“Doxology? No,” says Craddock. “I had not even thought of Doxology since the phone call. But the truth is now clear: If we ever lose Doxology, we might as well be dead.”
To what part of your life do you need to feel more alive? Could you take Doxology into that tough conversation you still need to have? Can you invite Doxology into your marriage? Might you show the children in your life how to include Doxology into even the most mundane moments of life? To take Doxology with us wherever we go, no matter the circumstance, we create the pause in which we recognize God’s loving presence in our midst and offer words of glory. Maybe that’s what this morning is for us. It’s all Doxology. It’s a pause before the moment this evening when this place will be wall to wall with pilgrims eager to see the baby in the manger again. But maybe you and I will come with this added pause that will create a landing strip so that we can arrive with love on the most holy of all nights. And you know what? I don’t think we are the only one’s who are “in it for the pause” as Anne Lamott puts it. I think God may be in it for the pause too. For what happens when we pause to appreciate, acknowledge and be still in the presence of God? Doxology happens.
Savor this moment, will you? Things will soon get congested and full and we’ll be caught up in the candles and the magic of it all. But right now? Right now – that soul we cracked open earlier? Let it be filled with Doxology. See how that shapes your drive home. See how it changes your embrace with your family or with that church friend you’ll see tonight home for the holidays. See how it molds your heart when you raise high that candle and sing for peace and hope to flood into the world. After it is all said and done…the instructions made… the doctrine preached… the correction offered… all Paul had left to say was: “Now to God who is able to strengthen me according to the gospel and the proclamation of Jesus Christ … to the only wise God, through Jesus Christ, to whom be the glory forever! Amen.” Doxology. Words of glory. Praise God from whom all blessings flow. Praise him all creatures here below. Praise him above ye, heavenly host. Praise Father, Son and Holy Ghost. Amen.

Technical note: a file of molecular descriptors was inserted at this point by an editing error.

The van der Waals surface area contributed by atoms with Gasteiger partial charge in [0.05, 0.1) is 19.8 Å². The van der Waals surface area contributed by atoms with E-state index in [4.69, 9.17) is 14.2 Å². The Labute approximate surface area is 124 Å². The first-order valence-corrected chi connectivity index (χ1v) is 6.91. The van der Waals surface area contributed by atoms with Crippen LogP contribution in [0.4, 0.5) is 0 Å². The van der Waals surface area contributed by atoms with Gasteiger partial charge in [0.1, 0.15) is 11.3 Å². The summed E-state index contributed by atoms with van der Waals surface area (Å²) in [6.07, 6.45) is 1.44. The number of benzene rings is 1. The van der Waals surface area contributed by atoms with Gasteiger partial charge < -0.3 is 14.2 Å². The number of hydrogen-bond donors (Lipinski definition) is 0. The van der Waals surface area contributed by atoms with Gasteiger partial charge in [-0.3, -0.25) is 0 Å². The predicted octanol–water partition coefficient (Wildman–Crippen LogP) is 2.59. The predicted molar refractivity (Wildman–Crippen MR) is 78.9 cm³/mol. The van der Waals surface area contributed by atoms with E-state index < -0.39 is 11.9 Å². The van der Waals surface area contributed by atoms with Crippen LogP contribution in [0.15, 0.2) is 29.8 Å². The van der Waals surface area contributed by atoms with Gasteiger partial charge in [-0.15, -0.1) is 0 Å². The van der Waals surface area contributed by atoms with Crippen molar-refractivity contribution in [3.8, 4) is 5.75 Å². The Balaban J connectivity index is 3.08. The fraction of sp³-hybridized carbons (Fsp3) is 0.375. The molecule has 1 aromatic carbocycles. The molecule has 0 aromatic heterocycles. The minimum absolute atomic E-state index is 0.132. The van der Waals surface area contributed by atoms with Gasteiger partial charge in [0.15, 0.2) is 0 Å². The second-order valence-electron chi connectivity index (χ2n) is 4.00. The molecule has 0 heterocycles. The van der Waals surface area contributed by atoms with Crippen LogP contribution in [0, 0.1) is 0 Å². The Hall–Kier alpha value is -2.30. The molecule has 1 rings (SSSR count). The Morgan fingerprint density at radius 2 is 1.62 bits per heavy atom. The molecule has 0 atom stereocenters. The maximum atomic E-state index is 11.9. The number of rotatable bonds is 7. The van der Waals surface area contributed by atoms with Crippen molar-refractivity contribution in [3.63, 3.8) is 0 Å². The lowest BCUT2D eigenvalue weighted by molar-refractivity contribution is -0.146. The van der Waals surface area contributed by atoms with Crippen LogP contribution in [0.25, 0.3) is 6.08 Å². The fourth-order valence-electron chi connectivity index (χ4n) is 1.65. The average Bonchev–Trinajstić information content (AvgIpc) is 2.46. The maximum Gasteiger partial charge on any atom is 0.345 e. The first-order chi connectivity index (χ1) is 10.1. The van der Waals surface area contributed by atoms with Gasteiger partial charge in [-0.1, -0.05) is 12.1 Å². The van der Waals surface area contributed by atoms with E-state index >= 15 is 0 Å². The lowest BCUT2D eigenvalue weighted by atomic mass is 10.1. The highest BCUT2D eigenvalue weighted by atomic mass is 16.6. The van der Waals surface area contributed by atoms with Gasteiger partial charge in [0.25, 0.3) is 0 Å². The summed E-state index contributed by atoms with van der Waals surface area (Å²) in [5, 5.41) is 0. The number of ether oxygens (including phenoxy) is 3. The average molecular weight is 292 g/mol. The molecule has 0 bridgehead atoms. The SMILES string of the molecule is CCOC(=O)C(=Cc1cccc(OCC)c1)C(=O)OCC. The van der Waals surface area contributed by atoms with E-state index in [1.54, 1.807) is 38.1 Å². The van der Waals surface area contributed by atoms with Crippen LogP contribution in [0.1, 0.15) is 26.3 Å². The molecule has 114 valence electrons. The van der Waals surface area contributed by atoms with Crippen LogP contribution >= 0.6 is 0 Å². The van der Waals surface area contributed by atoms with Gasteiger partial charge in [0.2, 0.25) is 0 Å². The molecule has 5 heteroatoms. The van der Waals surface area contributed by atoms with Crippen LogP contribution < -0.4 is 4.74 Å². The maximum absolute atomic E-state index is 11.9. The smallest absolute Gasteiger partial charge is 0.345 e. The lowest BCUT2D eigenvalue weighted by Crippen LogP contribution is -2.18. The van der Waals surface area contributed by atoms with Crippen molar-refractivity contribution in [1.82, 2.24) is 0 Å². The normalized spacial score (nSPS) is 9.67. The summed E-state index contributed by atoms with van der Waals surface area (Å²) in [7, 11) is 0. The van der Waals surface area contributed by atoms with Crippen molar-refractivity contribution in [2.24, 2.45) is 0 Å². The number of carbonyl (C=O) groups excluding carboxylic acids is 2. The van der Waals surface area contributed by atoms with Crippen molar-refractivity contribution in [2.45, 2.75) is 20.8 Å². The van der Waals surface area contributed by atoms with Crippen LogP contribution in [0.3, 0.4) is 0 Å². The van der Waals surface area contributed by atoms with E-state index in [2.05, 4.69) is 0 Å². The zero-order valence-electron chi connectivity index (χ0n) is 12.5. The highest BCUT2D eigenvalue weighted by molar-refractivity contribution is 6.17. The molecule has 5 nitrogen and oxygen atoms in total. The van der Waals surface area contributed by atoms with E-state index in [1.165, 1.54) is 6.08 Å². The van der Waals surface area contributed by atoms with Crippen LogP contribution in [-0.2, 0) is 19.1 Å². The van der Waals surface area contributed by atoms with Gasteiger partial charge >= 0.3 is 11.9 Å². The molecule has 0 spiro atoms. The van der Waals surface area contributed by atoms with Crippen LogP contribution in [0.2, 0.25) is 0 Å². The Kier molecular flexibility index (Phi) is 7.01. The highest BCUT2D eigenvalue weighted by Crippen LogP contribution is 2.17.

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 Love Poems from God: Twelve Sacred Voices from the East and West. Daniel Ladinsky. Penguin Compass.
 Exegetical work tied to this passage and the word Doxology as inspired by Bob Kaylor, Senior Minister of the Park City United Methodist Church in Park City, Utah. Kaylor is also senior writer for Homiletics, where he gave insight into this passage from Romans.
 http://www.fourthchurch.org/sermons/2012/111812_8am.html. While Craddock’s sermon personifying Doxology is the main inspiration here, this link is where I pulled the pieces shared here by Victoria G. Curtiss. She sites Mike Graves and Richard F. Ward, ed., Craddock Stories, pp. 153–155 in her work.